In the third area: Economics, Equity and Technologies, the politics of pharmaceutical manufacturing in Africa was addressed by Anne Roemer-Mahler. Since the COVID-19 pandemic, organisations from Africa and elsewhere have called for strengthening local vaccine manufacturing on the continent. Five factors, including advances in vaccine platform technologies, help explain this development and they highlight the importance of political considerations in shaping how health technologies are distributed.
Political attitudes towards vaccine equity in the COVID-19 pandemic was investigated by Renu Singh. Surveys in the US, Germany and Italy were conducted to understand (1) overall support for vaccine equity policies, (2) who is more likely to support these policies, and (3) if different issue frames relating to self-interest and fairness can affect support for them. The results suggested that most people want their governments to do more to facilitate equity, with ideology, self-interest, and empathy being among the most influential factors.
The global system of technology-enabled vaccine/immunity passports utilised as part of the response to the COVID-19 pandemic was investigated by Simon Rushton. QR code-based systems were widely touted as a solution to concerns over both individual privacy and fraudulent documentation. QR-based travel documents were promoted as key to allowing a rapid “return to normality” without having to await the end of the pandemic; or even, in the early proposals, the invention of a vaccine.
In the fourth area: Entanglements, Interactions and the Blurring of Boundaries, laboratory research with high-risk pathogens was analysed by Dagmar Vorlíček. Investigating the rise of this research, the connected histories of science and international politics were drawn out and the social, material, and spatial effects of past entanglements of scientific research and international security were scrutinized. The influence of past security imaginaries in shaping the workings of research infrastructures and global scientific flows were traced along with the history and politics of researching deadly pathogens.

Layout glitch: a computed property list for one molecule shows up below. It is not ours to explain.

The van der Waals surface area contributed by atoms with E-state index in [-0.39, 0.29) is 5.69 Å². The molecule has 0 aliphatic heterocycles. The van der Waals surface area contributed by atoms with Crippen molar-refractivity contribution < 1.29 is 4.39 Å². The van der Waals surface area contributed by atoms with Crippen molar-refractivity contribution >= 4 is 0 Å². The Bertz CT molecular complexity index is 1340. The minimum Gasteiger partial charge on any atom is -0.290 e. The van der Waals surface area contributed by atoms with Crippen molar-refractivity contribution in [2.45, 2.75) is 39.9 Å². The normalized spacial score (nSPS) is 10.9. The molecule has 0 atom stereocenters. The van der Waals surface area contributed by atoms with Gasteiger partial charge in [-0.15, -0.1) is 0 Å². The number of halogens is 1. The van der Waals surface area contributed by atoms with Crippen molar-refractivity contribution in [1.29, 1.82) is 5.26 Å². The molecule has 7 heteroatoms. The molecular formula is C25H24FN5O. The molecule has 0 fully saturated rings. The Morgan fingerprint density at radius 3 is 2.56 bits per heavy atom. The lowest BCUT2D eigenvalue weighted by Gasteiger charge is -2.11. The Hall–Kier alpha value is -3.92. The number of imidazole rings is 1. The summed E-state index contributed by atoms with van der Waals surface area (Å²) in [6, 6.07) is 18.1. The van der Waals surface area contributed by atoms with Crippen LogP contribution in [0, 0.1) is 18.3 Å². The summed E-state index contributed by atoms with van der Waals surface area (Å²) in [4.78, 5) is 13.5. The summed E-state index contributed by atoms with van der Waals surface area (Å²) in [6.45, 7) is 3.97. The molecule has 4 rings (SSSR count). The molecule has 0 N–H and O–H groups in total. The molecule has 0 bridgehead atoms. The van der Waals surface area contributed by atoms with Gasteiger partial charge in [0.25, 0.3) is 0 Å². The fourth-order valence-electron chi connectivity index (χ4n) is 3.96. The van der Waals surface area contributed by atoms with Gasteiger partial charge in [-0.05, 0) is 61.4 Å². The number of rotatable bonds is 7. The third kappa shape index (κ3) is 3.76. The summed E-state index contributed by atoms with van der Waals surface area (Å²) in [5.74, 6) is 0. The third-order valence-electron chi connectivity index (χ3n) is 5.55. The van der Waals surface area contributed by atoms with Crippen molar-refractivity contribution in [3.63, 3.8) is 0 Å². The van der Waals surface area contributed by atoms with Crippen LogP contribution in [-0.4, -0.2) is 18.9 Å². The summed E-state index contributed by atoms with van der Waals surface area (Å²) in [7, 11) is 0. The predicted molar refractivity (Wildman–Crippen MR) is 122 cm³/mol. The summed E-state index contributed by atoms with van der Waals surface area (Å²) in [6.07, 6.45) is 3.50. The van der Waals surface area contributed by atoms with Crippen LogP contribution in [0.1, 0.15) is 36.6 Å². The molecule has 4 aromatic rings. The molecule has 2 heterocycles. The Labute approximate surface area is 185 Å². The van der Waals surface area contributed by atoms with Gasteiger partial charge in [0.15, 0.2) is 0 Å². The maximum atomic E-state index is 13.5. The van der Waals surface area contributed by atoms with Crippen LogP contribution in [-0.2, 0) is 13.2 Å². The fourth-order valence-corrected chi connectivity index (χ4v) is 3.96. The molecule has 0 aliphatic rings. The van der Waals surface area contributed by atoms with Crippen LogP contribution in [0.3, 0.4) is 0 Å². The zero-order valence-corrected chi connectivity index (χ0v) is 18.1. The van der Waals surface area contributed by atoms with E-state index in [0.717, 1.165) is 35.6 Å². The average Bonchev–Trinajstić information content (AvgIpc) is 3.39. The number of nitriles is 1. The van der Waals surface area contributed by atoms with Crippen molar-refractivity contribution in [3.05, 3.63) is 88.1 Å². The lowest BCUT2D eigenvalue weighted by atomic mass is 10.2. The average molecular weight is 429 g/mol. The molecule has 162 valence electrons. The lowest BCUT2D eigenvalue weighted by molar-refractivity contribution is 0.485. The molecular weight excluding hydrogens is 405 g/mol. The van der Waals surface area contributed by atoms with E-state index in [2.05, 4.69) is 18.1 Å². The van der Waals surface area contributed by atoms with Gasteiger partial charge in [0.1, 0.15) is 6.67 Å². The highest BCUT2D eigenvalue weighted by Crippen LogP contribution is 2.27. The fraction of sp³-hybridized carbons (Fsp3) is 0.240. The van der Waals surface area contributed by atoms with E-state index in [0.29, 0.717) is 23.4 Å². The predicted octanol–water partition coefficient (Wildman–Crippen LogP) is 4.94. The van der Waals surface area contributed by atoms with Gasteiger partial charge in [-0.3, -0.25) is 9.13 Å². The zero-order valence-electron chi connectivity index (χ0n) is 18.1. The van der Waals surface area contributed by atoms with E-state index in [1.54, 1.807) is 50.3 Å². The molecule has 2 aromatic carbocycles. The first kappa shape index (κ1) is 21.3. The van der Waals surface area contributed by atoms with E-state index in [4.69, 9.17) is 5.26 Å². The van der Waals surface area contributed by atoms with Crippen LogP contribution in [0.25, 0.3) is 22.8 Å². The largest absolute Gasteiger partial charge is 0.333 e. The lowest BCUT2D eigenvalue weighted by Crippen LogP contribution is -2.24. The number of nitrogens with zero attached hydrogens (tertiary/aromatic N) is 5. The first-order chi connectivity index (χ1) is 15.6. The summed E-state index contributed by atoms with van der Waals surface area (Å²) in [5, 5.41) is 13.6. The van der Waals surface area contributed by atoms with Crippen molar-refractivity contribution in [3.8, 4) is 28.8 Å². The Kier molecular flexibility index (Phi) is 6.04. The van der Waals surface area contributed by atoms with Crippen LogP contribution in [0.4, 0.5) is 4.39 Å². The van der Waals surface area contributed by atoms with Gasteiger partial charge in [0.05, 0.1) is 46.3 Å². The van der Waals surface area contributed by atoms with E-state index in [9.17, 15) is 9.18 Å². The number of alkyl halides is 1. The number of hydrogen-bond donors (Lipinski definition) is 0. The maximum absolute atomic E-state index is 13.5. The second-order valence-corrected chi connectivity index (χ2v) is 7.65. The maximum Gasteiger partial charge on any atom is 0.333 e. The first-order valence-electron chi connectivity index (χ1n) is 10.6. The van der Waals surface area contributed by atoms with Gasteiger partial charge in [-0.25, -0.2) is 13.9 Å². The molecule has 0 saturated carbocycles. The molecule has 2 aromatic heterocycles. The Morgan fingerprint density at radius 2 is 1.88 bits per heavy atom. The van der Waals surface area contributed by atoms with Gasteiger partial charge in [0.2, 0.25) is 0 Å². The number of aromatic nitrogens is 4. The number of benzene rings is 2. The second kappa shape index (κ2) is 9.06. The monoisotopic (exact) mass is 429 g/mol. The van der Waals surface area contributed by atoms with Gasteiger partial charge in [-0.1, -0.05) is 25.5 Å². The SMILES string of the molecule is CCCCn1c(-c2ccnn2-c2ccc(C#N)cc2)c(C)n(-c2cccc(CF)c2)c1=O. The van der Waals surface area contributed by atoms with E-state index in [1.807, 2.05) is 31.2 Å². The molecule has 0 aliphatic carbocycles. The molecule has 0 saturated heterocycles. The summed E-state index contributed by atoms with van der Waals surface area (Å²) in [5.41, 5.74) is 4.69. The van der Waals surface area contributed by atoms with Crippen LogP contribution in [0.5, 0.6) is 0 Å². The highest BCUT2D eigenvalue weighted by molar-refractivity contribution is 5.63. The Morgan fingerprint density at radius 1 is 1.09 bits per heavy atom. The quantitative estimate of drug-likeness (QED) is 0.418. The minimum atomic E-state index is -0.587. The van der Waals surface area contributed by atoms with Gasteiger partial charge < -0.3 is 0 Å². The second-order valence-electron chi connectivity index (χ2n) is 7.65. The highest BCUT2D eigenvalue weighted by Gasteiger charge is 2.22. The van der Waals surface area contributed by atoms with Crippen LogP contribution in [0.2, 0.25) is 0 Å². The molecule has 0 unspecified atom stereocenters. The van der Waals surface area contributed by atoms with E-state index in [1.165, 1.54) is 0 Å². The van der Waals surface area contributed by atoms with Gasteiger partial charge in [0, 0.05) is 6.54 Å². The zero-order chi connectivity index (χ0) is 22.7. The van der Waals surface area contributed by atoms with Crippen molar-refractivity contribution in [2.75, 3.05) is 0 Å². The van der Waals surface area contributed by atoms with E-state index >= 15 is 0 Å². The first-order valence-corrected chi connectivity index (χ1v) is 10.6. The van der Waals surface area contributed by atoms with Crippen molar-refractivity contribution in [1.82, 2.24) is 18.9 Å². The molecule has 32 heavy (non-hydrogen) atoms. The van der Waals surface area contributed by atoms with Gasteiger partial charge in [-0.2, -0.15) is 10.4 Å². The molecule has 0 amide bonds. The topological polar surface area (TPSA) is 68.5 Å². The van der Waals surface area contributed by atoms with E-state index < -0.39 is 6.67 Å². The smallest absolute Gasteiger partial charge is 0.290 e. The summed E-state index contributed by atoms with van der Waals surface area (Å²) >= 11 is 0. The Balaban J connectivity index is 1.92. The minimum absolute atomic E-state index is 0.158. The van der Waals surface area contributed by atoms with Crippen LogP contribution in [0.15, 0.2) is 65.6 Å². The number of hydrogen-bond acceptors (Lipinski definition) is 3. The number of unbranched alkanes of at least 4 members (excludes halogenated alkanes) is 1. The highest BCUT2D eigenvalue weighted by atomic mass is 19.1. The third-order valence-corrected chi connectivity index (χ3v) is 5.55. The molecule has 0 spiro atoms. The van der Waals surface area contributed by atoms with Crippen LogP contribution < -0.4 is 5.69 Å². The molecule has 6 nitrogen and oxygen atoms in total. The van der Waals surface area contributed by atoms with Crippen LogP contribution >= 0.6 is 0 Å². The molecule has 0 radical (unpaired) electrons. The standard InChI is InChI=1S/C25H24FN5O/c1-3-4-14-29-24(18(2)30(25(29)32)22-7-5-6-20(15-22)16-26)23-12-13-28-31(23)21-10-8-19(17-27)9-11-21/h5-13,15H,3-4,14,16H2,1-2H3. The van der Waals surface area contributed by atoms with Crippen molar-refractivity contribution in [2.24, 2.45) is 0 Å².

The growing industry of cryonics - the preservation of the human body with the aim of eventual revival - was investigated by Jana Fey. The potential for cryonic revival raises questions about citizenship, the governance of emerging technologies, and the distribution of resources in a world where death is no longer a permanent barrier. This movement was conceptualised as a capitalist response to a growing unease with humanity’s trajectory in the context of perpetual conflict and environmental degradation.
The use of lateral flow tests in the COVID-19 pandemic as a tool of security, technology and knowledge production was addressed by Katharina Wezel. These tests were analysed as ‘boundary objects’ in the meaning-making of health security, as they function as mediators of medical knowledge and feelings of (temporary) safety. This translated into either social inclusion or isolation generating acceptable behaviours within communities, notions of trust, safety and threat that are re-negotiated and enacted.
The contribution of an ethos of (dis)entanglement arising from quantum thought in relation to the global COVID-19 pandemic was analysed by Nadine Voelkner. A world of pandemic separation created through barriers to infection was contrasted with global interspecies living, which has given rise to newly emerging infectious diseases including COVID-19. This pandemic demonstrated that the health of human beings is deeply entangled with that of other species and places highlighting the limits of the mechanistic ontology driving modern public health thinking.
This event demonstrated the range of work going on in the thriving field of global health that is evaluating the impact that new technologies are playing in the political arena. It also revealed a number of synergies and themes connecting the participant’s research that can form the basis of future collaborations and relationships.